TAMPA, Fla. (WFLA) — The National Hurricane Center is monitoring three areas in the Atlantic basin as we head into what’s typically the most active part of hurricane season with “no signs of slowing,” according to federal weather officials.
While things have been relatively quiet since Hurricane Elsa, the NHC is now keeping an eye on three areas of potential development in the Atlantic.
The first is a small and weak are of low pressure passing near the Cabo Verde Islands with some thunderstorm and shower activity. According to the NHC, significant development is not likely because of unfavorable environmental conditions. The area has been given a low, near zero percent chance of developing.
The second area being monitored is a tropical wave over the central tropical Atlantic that’s producing disorganized showers and thunderstorms. Conditions will become more favorable for development over the weekend and into early next week as the disturbance moves near the Lesser Antilles, and the wave has been given a low 20 percent chance of formation through five days.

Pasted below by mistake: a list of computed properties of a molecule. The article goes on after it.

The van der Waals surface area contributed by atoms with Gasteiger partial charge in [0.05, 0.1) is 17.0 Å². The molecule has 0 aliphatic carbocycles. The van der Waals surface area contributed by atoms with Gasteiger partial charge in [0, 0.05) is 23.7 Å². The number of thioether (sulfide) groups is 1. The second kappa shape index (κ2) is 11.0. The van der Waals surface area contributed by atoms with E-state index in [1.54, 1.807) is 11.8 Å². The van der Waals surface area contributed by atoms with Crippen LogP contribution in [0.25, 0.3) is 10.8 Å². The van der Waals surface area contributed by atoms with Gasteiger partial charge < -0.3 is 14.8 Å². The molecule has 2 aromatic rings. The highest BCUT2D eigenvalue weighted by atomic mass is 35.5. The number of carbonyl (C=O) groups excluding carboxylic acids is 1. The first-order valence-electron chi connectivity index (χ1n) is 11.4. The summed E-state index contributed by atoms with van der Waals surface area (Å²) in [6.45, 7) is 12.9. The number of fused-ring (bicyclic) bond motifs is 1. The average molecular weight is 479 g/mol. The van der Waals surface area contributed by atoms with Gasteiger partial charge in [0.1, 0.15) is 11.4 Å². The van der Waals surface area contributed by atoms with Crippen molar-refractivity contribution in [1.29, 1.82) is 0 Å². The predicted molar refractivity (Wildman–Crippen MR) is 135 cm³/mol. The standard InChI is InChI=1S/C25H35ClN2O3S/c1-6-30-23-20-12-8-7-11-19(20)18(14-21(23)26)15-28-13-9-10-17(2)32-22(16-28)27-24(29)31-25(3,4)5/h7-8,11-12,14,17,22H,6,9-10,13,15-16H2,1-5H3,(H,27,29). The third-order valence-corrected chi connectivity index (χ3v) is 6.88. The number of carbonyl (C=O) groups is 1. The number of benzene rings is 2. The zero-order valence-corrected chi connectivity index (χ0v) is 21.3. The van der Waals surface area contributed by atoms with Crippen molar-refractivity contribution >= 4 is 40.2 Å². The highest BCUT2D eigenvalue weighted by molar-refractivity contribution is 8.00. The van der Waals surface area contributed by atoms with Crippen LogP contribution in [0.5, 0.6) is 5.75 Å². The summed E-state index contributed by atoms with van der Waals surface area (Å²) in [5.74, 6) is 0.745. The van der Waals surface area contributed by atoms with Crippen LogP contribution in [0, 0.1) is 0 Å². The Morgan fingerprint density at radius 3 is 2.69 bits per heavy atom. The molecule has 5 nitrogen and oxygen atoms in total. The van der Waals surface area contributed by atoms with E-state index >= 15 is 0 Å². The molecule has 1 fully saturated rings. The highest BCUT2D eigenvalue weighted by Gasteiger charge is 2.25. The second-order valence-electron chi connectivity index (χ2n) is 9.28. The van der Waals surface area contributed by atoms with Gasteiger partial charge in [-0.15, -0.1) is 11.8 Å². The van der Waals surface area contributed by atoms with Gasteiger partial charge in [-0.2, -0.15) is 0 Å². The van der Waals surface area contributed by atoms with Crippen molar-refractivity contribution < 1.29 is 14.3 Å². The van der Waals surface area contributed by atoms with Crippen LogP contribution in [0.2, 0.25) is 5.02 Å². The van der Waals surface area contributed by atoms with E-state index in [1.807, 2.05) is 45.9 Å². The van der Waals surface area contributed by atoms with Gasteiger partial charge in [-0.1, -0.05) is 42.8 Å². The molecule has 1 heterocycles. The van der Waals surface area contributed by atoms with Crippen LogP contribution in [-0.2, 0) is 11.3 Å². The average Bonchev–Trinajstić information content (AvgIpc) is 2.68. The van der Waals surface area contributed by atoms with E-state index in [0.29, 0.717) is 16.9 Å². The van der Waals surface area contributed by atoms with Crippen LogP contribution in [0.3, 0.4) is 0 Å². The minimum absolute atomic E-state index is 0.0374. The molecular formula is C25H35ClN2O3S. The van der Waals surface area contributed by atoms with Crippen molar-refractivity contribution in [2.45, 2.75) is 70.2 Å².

Another tropical wave is forecast to emerge off of the west coast of Africa by Thursday night. Slow development of the disturbance is possible over the next several days. The NHC has given it a 30 percent chance of development through the next five days.
The tick up in tropical activity is expected this time of year as we move closer to Sept. 10, which is the statistical peak of the Atlantic hurricane season. On average, more than 60 percent of all tropical systems form in August or September.
In its mid-season update released Wednesday, the National Oceanic Atmospheric Administration said an above-average hurricane season is still expected thanks to atmospheric and oceanic conditions staying conducive as we head into those active months.
The updated outlook, which includes the five named storms we’ve seen so far, calls for 15 to 21 named storms. That prediction includes seven to 10 hurricanes, three to five of which could reach major hurricane strength of 111 mph or higher.
“A mix of competing oceanic and atmospheric conditions generally favor above-average activity for the remainder of the Atlantic hurricane season, including the potential return of La Nina in the months ahead,” NOAA’s lead seasonal hurricane forecaster Matthew Rosencrans said.